Like the others in the series, this book is divided between the modern day storyline and the historical one. We spend a decent amount of time with each character before switching to the other, which means we can become absorbed in both stories. Lucia’s story is fascinating – I can’t say that I liked her, as I found her very self-centred and driven by ambition at the expense of everything else – but she is certainly a strong character, whose power and passion as a person is matched by the power and passion of her dancing. It was interesting to watch as she (along with her equally selfish and irresponsible father) start from nothing to build a successful career in flamenco which takes them all over the world. Meanwhile, in Sacromonte near Granada, we follow the sad story of how the lives of the other gitanos (Spanish gypsies) are affected by first the Spanish Civil War and then the onset of the Second World War, leaving their community changed beyond recognition.

It was good to get to know Tiggy better too – and she is much easier to like than Lucia. The other d’Aplieses think of her as the sensitive, spiritual sister…the sort of person who wants to help everyone around her, whether human or animal, and who cares deeply about nature and the environment, trying hard to resist temptation and stick to her vegan diet! Of all her sisters, Tiggy is particularly close to Ally, whom we met in The Storm Sister, and it was lovely to see her again in this book. The one part of Tiggy’s story that didn’t really work for me was the romance. I felt that she and the man concerned hadn’t spent enough time together for their love for each other to develop, so I didn’t become as emotionally invested in their relationship as I would have liked.

The next book is going to tell Electra’s story and I have to admit I’m very apprehensive about that one. From the little we’ve seen and heard of Electra so far, her personality strikes me as very unappealing. However, we are given lots of intriguing clues in The Moon Sister regarding Pa Salt, his death and some strange occurrences at his home, Atlantis, so I’m hoping Electra will fill in some more of the gaps for us. I’m also curious about the rich businessman Zed, who keeps popping up throughout the series, trying to worm his way into the lives of first Maia, then Tiggy and now, it seems, Electra. For those reasons, I will be looking out for the next book, which I’m hoping will be published later this year.

Now We Shall Be Entirely Free by Andrew Miller

It’s 1809 and a wounded man is being carried into his home in Somerset. His name is Captain John Lacroix and he has just returned from Spain, where he has been fighting in the Peninsular War. Injured, exhausted and haunted by his experiences, he seems close to death, but with the help of his housekeeper, Nell, he slowly regains his strength. Unable to contemplate returning to the war, he sets off for Scotland instead – first to Glasgow, then to the Hebrides, in search of some peace and redemption.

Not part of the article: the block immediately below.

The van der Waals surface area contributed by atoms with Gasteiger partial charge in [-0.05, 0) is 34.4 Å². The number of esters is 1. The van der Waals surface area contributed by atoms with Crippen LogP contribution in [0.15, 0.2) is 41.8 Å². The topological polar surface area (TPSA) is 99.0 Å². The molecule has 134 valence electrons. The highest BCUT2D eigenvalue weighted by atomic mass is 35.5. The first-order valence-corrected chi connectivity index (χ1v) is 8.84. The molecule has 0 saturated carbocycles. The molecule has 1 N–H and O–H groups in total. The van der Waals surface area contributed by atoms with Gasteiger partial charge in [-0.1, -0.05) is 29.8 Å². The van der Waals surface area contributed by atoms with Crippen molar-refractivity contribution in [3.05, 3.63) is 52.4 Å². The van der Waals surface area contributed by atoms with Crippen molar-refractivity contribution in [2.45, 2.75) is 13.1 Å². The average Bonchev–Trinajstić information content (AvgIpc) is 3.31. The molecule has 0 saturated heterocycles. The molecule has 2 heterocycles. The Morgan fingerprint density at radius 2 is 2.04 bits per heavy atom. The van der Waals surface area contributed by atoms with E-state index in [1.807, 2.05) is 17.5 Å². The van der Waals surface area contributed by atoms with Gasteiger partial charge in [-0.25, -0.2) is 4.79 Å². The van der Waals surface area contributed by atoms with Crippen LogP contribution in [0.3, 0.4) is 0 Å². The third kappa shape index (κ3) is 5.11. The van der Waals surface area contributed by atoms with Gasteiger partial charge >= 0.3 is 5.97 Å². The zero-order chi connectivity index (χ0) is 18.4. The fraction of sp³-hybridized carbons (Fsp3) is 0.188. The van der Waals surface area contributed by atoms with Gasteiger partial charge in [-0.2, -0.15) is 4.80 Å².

Meanwhile, in Spain, a British soldier called Calley is providing evidence to a military inquiry regarding atrocities carried out in the Spanish village of Los Morales during the retreat of the British army. He says he can identify the man responsible for this war crime, the man who was in command of the troops as they raped and murdered. To satisfy the Spanish that justice has been done, Calley is sent to hunt down and punish the perpetrator of the crime, accompanied by a Spanish officer, Medina, who will act as a witness.

Due to the alternating of the two narratives, it very quickly becomes obvious to the reader that the man accused by Calley is John Lacroix…but can it be true? Can the quiet, decent, sensitive man we have been getting to know on his journey to Scotland really have carried out these appalling deeds? Either there is more to the story than meets the eye or we don’t know John Lacroix as well as we think we do. There’s plenty of suspense as we wonder when we will find out exactly what happened that day in Los Morales and what sort of man John Lacroix really is.

As we wait to see whether Calley and Medina will catch up with their target, Lacroix arrives on a remote Hebridean island where he meets Emily Frend and her siblings, Jane and Cornelius. Together with their absent leader, the mysterious Thorpe, they are the last remaining members of a small community who have made the island their home. Intrigued by their lifestyle, Lacroix compliments Emily on her freedom, only for her to explain to him that she does not consider herself to be free at all: “Is it because I take off my stockings to paddle in the sea?” she asks. “That I have let you see me do it? Is that my freedom?”

Now We Shall Be Entirely Free is a beautifully written novel and although there were one or two aspects of the plot that I found unconvincing and although I was disappointed in the Hebridean setting, which I would have expected to have a much stronger sense of place, I could overlook these things because there was so much else that I liked. Andrew Miller has a lot to say about so many things: guilt and blame, the atrocities of war, independence, redemption and love. This is only the second book of his that I’ve read – the first was Pure, a dark and fascinating novel about the destruction of a cemetery in Paris. I enjoyed both but preferred this one because the characters are stronger and because it left me with more to think about at the end. I’m sure I’ll be reading more of his books; I like the sound of Ingenious Pain, so maybe I’ll try that one next.